Bil’s rating (out of 5): BB. Spain/Italy, 1965. Castilla Cooperativa Cinematográfica, Italian International Film. Story by Ib Melchior, Screenplay by Mario Bava, Alberto Bevilacqua, Callisto Cosulich, Antonio Roman, Rafael J. Salvia, English version by Louis M. Heyward, Ib Melchior, based on the story One Night Of 21 Hours by Renato Pestriniero. Cinematography by Antonio Rinaldi. Produced by Fulvio Lucisano. Music by Gino Marinuzzi Jr.. Production Design by Giorgio Giovannini. Costume Design by Gabriele Mayer. Film Editing by Romana Fortini, Antonio Gimeno.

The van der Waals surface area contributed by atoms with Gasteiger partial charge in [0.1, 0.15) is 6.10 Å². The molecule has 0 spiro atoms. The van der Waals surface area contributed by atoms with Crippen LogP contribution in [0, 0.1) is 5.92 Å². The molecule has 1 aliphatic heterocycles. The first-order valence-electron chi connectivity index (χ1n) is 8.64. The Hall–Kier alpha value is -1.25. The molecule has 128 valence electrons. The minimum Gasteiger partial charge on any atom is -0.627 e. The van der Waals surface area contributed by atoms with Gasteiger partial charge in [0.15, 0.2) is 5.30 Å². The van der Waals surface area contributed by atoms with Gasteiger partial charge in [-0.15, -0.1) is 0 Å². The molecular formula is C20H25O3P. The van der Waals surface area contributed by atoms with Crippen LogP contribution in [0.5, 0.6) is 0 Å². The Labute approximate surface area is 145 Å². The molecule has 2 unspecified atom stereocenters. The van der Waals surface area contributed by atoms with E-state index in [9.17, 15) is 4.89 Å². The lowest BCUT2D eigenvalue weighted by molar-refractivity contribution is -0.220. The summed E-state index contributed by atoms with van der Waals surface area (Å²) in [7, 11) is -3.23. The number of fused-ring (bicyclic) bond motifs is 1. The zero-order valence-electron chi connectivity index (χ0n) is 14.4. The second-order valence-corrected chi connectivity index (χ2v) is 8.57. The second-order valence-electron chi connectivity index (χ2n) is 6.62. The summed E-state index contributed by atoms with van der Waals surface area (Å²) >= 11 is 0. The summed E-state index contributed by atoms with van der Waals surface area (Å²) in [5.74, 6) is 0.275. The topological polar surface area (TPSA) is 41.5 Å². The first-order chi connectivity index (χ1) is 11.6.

Brightly colourful science-fiction horror film by B-movie champion Mario Bava, about a group of astronauts whose ships are drawn by an overwhelmingly powerful gravitational force onto a mysterious planet. Once there they are all taken over by a virus that makes them sadistically violent towards each other, at least temporarily, but thankfully their captain Barry Sullivan is unaffected and cures them by knocking them out…temporarily (why he is unaffected is probably best left unasked). Exploring the territory around them, the crew discover that the planet is inhabited by unseen alien villains that need humans as hosts in order to survive. One by one they attack members of the group as the remaining astronauts, who don terrific outfits of gorgeous black leather, do their best to survive. Bava was a masterful image maker who gets a lot out of the colour cinematography in this film, each shot bursting with gorgeous reds and blues, but his story is derivative and confusing (even for this genre of filmmaking) and the fact that most of it is shot on two or three main sets is much too obvious. It should have a sense of fun kitsch going for it, especially considering the silly props and hopelessly terrible visual effects, but it’s boring and its action dwindles quickly.